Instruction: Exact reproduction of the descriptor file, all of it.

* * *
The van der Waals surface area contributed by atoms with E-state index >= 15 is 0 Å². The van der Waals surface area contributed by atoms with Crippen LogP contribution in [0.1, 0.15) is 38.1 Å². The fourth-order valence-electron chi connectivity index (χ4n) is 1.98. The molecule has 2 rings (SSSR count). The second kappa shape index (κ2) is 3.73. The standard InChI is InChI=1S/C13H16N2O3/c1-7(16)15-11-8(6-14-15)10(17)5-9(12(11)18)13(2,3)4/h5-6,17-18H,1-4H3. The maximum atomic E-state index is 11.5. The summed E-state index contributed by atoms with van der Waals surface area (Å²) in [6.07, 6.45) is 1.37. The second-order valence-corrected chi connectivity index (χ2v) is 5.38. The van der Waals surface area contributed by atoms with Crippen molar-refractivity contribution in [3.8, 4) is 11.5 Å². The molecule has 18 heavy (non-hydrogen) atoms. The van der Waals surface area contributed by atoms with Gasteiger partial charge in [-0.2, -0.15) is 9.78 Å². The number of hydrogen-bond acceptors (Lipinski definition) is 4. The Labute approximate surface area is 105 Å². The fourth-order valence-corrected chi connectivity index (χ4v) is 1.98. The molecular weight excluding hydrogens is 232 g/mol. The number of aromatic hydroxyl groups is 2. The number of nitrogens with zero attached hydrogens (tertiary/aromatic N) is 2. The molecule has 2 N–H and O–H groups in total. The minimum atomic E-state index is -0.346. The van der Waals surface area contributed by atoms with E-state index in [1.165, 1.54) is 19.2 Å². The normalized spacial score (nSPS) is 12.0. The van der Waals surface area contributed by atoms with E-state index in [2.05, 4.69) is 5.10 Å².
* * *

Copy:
The van der Waals surface area contributed by atoms with E-state index >= 15 is 0 Å². The van der Waals surface area contributed by atoms with Crippen LogP contribution in [0.1, 0.15) is 38.1 Å². The fourth-order valence-electron chi connectivity index (χ4n) is 1.98. The molecule has 2 rings (SSSR count). The second kappa shape index (κ2) is 3.73. The standard InChI is InChI=1S/C13H16N2O3/c1-7(16)15-11-8(6-14-15)10(17)5-9(12(11)18)13(2,3)4/h5-6,17-18H,1-4H3. The maximum atomic E-state index is 11.5. The summed E-state index contributed by atoms with van der Waals surface area (Å²) in [6.07, 6.45) is 1.37. The second-order valence-corrected chi connectivity index (χ2v) is 5.38. The van der Waals surface area contributed by atoms with Crippen molar-refractivity contribution in [3.8, 4) is 11.5 Å². The molecule has 18 heavy (non-hydrogen) atoms. The van der Waals surface area contributed by atoms with Gasteiger partial charge in [-0.2, -0.15) is 9.78 Å². The number of hydrogen-bond acceptors (Lipinski definition) is 4. The Labute approximate surface area is 105 Å². The fourth-order valence-corrected chi connectivity index (χ4v) is 1.98. The molecular weight excluding hydrogens is 232 g/mol. The number of aromatic hydroxyl groups is 2. The number of nitrogens with zero attached hydrogens (tertiary/aromatic N) is 2. The molecule has 2 N–H and O–H groups in total. The minimum atomic E-state index is -0.346. The van der Waals surface area contributed by atoms with E-state index in [1.165, 1.54) is 19.2 Å². The normalized spacial score (nSPS) is 12.0. The van der Waals surface area contributed by atoms with E-state index in [2.05, 4.69) is 5.10 Å².